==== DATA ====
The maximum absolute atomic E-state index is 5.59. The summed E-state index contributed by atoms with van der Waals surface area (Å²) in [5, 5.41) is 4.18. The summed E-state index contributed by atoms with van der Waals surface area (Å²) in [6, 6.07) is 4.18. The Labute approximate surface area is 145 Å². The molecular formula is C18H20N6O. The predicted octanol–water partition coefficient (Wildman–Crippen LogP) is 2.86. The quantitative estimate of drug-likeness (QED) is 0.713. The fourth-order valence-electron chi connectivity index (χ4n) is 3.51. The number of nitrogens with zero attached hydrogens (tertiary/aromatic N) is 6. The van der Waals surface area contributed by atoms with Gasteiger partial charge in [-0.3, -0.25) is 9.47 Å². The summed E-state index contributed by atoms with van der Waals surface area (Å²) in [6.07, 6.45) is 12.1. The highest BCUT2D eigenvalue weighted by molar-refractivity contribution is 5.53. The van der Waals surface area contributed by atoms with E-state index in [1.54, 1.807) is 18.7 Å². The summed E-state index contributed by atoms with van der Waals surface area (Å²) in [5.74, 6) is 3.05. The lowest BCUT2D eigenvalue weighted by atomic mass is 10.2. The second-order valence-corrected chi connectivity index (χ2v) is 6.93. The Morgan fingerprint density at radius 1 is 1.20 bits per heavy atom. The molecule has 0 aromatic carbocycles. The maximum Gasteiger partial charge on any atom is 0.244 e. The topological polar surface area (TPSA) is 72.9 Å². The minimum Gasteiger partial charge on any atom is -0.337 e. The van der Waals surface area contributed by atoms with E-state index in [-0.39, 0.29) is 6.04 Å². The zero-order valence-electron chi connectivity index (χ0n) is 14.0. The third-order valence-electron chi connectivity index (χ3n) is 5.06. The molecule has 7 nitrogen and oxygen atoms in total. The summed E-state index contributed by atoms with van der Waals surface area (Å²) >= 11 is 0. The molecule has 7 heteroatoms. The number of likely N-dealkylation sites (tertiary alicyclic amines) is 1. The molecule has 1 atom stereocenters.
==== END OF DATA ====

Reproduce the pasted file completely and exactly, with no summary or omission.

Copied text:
The maximum absolute atomic E-state index is 5.59. The summed E-state index contributed by atoms with van der Waals surface area (Å²) in [5, 5.41) is 4.18. The summed E-state index contributed by atoms with van der Waals surface area (Å²) in [6, 6.07) is 4.18. The Labute approximate surface area is 145 Å². The molecular formula is C18H20N6O. The predicted octanol–water partition coefficient (Wildman–Crippen LogP) is 2.86. The quantitative estimate of drug-likeness (QED) is 0.713. The fourth-order valence-electron chi connectivity index (χ4n) is 3.51. The number of nitrogens with zero attached hydrogens (tertiary/aromatic N) is 6. The van der Waals surface area contributed by atoms with Gasteiger partial charge in [-0.3, -0.25) is 9.47 Å². The summed E-state index contributed by atoms with van der Waals surface area (Å²) in [6.07, 6.45) is 12.1. The highest BCUT2D eigenvalue weighted by molar-refractivity contribution is 5.53. The van der Waals surface area contributed by atoms with E-state index in [1.54, 1.807) is 18.7 Å². The summed E-state index contributed by atoms with van der Waals surface area (Å²) in [5.74, 6) is 3.05. The lowest BCUT2D eigenvalue weighted by atomic mass is 10.2. The second-order valence-corrected chi connectivity index (χ2v) is 6.93. The Morgan fingerprint density at radius 1 is 1.20 bits per heavy atom. The molecule has 0 aromatic carbocycles. The maximum Gasteiger partial charge on any atom is 0.244 e. The topological polar surface area (TPSA) is 72.9 Å². The minimum Gasteiger partial charge on any atom is -0.337 e. The van der Waals surface area contributed by atoms with E-state index in [-0.39, 0.29) is 6.04 Å². The zero-order valence-electron chi connectivity index (χ0n) is 14.0. The third-order valence-electron chi connectivity index (χ3n) is 5.06. The molecule has 7 nitrogen and oxygen atoms in total. The summed E-state index contributed by atoms with van der Waals surface area (Å²) >= 11 is 0. The molecule has 7 heteroatoms. The number of likely N-dealkylation sites (tertiary alicyclic amines) is 1. The molecule has 1 atom stereocenters.